Genevieve shared her own surprising find when she finally had the chance to learn the recipe from her dad during her time on Masterchef Singapore. “I was so shocked to find the huge amounts of ingredients required for the dish. I thought it was just soya sauce and a number of other ingredients, but there are more than 12 TCM herbs and spices!”
So why should you come down to Lee Fun Nam Kee to give their signature Soya Sauce Chicken a shot? “The chicken breast is the best. I don’t even eat chicken breast anywhere else because it always turns out too dry. But here, when it’s done the traditional way — even without sous vide — it turns out perfect every time!”, beamed Genevieve.
Apart from the Soya Sauce Chicken, you need to also order the Roasted Pork, Shrimp Dumplings and the Homemade Ngoh Hiang (which uses a 25-year-old recipe).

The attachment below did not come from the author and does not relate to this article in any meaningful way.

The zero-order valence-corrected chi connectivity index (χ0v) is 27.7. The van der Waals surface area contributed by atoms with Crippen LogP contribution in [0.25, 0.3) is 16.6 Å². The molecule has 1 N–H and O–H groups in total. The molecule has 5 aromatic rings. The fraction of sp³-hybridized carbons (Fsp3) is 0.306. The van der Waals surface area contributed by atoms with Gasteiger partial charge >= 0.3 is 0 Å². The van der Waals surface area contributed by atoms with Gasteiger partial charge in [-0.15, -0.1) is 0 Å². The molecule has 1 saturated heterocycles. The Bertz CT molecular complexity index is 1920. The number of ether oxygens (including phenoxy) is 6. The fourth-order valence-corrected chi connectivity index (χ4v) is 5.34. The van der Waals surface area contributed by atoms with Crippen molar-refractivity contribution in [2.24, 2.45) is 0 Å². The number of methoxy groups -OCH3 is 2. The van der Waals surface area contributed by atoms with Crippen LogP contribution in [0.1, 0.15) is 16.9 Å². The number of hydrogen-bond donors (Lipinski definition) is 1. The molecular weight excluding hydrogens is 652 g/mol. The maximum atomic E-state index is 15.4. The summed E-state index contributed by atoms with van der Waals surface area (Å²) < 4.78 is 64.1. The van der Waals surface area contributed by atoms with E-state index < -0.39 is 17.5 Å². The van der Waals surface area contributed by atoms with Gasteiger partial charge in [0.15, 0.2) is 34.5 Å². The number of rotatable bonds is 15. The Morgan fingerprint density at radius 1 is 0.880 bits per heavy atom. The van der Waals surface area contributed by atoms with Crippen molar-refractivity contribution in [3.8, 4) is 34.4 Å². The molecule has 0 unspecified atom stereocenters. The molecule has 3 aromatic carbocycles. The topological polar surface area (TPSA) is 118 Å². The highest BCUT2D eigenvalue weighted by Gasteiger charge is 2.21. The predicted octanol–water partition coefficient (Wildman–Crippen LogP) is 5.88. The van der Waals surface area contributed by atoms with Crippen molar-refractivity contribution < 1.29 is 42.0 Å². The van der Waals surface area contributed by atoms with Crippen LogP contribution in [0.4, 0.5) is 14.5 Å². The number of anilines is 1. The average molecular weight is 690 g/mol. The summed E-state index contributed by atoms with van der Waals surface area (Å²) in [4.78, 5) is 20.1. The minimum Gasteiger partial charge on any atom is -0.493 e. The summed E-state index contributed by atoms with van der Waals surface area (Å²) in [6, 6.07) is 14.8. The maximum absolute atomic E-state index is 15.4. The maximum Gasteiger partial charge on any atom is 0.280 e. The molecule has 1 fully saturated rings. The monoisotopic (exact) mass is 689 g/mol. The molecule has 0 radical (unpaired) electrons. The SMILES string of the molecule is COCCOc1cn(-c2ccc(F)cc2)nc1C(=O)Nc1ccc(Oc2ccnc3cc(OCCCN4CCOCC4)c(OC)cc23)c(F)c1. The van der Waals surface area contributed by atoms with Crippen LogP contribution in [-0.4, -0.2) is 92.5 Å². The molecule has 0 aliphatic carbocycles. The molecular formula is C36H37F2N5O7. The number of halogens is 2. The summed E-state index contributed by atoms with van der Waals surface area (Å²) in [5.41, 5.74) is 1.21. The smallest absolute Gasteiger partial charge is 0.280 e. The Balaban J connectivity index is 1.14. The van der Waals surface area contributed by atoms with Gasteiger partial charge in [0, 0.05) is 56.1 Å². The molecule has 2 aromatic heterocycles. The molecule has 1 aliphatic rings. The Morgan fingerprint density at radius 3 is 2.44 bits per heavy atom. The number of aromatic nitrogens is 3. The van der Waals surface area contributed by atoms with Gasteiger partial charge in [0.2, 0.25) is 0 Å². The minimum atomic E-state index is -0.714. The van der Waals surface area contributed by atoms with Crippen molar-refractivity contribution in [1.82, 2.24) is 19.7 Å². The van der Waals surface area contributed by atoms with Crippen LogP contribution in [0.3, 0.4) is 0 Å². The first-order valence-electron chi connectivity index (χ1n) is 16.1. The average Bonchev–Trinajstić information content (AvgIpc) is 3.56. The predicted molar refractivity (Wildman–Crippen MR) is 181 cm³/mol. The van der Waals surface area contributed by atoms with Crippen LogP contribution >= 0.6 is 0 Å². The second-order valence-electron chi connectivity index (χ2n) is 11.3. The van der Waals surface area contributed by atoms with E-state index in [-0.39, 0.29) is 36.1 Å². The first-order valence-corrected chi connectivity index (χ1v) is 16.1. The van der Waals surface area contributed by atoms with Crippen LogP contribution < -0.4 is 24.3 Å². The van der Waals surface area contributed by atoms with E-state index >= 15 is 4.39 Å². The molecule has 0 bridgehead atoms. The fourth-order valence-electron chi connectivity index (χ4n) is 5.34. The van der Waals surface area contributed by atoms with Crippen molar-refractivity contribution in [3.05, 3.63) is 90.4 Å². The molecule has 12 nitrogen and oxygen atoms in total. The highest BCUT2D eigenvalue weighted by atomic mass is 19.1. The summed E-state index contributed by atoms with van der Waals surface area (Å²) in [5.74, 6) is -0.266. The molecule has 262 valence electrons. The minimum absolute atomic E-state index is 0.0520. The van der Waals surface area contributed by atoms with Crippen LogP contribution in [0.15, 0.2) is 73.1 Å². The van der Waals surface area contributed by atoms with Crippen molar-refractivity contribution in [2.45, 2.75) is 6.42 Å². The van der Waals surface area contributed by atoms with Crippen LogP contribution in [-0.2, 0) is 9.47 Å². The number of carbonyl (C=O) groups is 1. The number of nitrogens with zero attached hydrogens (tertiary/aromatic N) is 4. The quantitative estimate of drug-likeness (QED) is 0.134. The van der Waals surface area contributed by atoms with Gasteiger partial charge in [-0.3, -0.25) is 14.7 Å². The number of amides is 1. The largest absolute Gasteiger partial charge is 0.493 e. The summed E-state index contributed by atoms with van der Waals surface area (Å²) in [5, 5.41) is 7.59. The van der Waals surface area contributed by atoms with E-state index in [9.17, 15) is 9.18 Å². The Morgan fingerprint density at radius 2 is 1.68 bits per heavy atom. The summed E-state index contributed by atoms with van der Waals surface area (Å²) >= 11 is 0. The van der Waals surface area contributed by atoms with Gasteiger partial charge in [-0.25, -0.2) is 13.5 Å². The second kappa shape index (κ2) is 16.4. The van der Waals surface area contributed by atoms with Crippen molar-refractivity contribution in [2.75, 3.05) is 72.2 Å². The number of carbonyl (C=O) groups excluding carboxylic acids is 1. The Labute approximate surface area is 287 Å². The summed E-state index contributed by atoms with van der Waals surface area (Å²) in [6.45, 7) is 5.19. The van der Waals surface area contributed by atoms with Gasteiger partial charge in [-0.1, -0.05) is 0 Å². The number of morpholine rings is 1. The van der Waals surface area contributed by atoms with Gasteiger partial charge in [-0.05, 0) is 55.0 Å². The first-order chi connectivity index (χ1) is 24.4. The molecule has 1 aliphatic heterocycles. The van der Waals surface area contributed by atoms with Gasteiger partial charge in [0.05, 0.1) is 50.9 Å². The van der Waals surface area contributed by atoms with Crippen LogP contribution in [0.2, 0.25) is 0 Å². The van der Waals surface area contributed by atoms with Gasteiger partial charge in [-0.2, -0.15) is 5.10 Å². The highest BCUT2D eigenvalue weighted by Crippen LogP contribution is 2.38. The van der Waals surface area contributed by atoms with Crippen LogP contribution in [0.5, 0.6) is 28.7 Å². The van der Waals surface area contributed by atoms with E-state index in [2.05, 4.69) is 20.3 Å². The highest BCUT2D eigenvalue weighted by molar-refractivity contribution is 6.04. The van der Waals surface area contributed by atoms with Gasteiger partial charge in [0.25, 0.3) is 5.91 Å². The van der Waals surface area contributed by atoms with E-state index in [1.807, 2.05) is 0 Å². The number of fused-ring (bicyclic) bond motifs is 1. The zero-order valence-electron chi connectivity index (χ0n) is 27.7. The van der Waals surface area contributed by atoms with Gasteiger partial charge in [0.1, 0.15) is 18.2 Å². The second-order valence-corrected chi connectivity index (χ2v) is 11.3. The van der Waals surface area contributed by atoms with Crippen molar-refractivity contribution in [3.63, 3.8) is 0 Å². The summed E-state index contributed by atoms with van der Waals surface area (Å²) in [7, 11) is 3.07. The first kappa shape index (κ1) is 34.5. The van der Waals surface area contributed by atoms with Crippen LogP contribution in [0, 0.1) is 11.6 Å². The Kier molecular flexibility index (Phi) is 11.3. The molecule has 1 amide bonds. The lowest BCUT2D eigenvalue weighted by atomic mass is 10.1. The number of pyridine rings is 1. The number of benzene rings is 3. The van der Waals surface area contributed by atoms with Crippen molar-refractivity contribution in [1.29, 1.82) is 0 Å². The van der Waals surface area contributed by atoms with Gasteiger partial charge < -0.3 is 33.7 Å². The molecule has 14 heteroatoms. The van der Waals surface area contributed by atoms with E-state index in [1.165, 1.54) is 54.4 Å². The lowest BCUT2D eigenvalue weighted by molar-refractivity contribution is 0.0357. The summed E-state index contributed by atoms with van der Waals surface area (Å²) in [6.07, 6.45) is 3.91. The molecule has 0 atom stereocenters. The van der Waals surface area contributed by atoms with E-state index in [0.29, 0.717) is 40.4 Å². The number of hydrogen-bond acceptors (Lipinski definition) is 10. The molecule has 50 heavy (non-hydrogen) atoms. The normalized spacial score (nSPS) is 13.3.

Throughout her Masterchef Singapore journey, it’s apparent that her dad has been her biggest fan and supporter. “The shooting hours were long and ended late. But even when he couldn’t pick me up, he would make sure to wake up when I got home and asked me how the day went,” Genevieve chimed while glancing adoringly at her dad, “And he wouldn’t ask if I’d been eliminated. He was a lot more concerned about the experience as opposed to whether I got kicked out or advanced.”
She gushed with admiration when she spoke of how close she and her dad are, so much so that it would be tough to hide her true emotions from him. His pride for her was very apparent throughout the interview, and as she continued to reflect on her best childhood memories with him. “When I was growing up, we would watch Jamie Oliver and Food Network together, and my dad would get excited seeing all the dishes on TV.”
As they didn’t get to go out to eat very often, it’s a novelty for them, and thus on weekends, they’d splurge at the supermarket buying ingredients just for one meal. Those were the moments she looked forward to the most, as they would experiment in the kitchen without following recipes. “We would just laugh through the process. That’s what really stuck with me and where I found real joy in cooking. It’s my ‘zen zone’,” she beamed.